Wave, an American based financial institution founded by Drew Durbin and Lincoln Quirk, with subsidiaries in Senegal, Mali, Uganda, Burkina Faso, Benin and Togo, has stormed the Gambian finance market with unmatched services that have been viewed as a threat by their competitors who could not hide their fears. The cheap services the company offers has triggered catalogues of conspiracies from its competitors in the finance sector who accused them of being responsible for the dalasi depreciation against the CFA. The company is also accused of lying about its claim of charging domestic customers one percent for their service against the 5 percent charge by its competitors and that the Senegalese government has blocked its inbound from Senegal to The Gambia.
Reacting to the allegations, the Wave Management said the company has nothing to do with the dalasi depreciation against the CFA and that those making the claims lack understanding on how Wave operates.
“We don’t set the CFA rate; we get it from the parallel market who determined its cash rate and we cannot be below the cash rate as a business because if we do, the consequences will be unscrupulous as individuals would use our platform to send money to Senegal and circulate it back in the market and sold it at a high rate through round tripping. Wave have never bought a single dalasi in the market because the Senegalese Central Bank has instructed us to deposit all the outbound transfers into a bank account for onward delivery to Senegal. This is the truth,” the management said.
Commenting on claims that the Senegalese government has banned Wave customers in Senegal from sending money to The Gambia, the management said: “Wave, not doing the inbound service has nothing to do with the Senegalese authorities restricting the CFA, it is a process but eventually we will receive the approval. Banks in Senegal are not restricted from sending to The Gambia, Wari and Ria were given approval to do both inbound and outbound by the Central Bank of Senegal. We are working very hard to ensure that people are able to receive money from Senegal through Wave. We have made the request to the Senegalese authorities and hopefully by the end of July we will be able to start the inbound transfer. Those who understand economics will tell you Wave doesn’t have the capacity to negatively impact the country’s currency or economy.”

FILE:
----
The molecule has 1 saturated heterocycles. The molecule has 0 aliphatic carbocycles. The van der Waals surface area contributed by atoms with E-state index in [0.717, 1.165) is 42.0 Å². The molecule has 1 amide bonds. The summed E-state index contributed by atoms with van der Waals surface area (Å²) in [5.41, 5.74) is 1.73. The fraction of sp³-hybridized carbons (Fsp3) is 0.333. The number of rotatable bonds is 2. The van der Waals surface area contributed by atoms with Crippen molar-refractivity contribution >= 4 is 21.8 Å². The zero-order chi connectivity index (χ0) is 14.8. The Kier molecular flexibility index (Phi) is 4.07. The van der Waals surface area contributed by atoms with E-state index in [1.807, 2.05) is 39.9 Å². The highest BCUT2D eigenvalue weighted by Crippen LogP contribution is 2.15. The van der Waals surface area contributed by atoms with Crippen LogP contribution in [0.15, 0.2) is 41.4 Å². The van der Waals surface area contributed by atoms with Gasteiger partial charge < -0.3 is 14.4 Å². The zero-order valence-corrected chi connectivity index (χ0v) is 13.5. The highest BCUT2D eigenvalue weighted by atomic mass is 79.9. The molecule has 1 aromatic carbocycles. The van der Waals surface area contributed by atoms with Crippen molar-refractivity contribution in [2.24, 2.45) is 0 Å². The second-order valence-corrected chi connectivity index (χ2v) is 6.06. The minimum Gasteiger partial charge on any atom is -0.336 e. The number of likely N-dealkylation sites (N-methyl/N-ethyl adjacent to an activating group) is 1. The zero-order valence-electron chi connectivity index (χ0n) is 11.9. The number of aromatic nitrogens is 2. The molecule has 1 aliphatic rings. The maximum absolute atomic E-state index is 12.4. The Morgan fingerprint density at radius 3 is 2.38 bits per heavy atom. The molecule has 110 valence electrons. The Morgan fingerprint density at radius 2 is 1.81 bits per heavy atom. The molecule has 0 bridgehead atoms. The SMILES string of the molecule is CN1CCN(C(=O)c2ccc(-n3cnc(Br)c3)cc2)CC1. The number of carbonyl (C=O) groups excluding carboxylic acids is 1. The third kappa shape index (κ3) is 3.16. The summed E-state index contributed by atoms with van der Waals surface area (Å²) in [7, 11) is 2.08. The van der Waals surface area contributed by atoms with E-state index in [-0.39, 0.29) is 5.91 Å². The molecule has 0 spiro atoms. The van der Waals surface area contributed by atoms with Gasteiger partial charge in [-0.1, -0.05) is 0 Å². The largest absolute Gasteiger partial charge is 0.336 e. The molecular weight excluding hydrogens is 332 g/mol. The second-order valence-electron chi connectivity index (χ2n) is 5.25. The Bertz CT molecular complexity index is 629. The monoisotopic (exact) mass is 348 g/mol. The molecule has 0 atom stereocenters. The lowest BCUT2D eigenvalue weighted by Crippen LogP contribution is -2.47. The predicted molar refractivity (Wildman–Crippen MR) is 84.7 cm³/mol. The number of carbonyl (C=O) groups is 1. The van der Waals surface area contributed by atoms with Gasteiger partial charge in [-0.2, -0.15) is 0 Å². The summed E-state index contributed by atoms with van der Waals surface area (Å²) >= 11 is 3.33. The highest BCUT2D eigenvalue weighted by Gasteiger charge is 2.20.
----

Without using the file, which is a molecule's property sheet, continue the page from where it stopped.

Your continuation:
According to the management, the company is operating over 1,000 outlets and employing over 200 young Gambians while partnering with bureaus, businesses and corner shops.
On the issue of the dollar shortage, the management added: “We are working with our partners in the United States to use part of the remittances we remit to The Gambia for our transfers to Senegal and sell the rest to our partner banks in The Gambia. We hope this will make a little difference. But this doesn’t mean that we have anything to do with the shortage of the dollar.”
Wave or Sendwave?
Wave has been confused by many to Sendwave but the management said the companies might have similar names but they are not owned by the same investors.
“It is true that the owners of Wave used to own Sendwave but they have sold it to Worldremit. So, Sendwave is an international money transfer just like Western Union, Ria, MoneyGram and so on and it is completely different from Wave. So, even if our local MTOs want, they can work with Sendwave directly because we don’t have an exclusive arrangement with them and even if we wanted to, we cannot. In addition, our local MTOs can also terminate into Wave wallet as an option instead of having their customers queuing in their branches. Wave is just a wallet and it is not here to take anyone’s business. All we are saying is, do not use cash, just use your Wave wallet to buy cash power and credit for free and send money without holding cash. The interesting part of it, is that we are depositing those monies in the banks who are highly appreciative of that. Those complaining should hear this out.”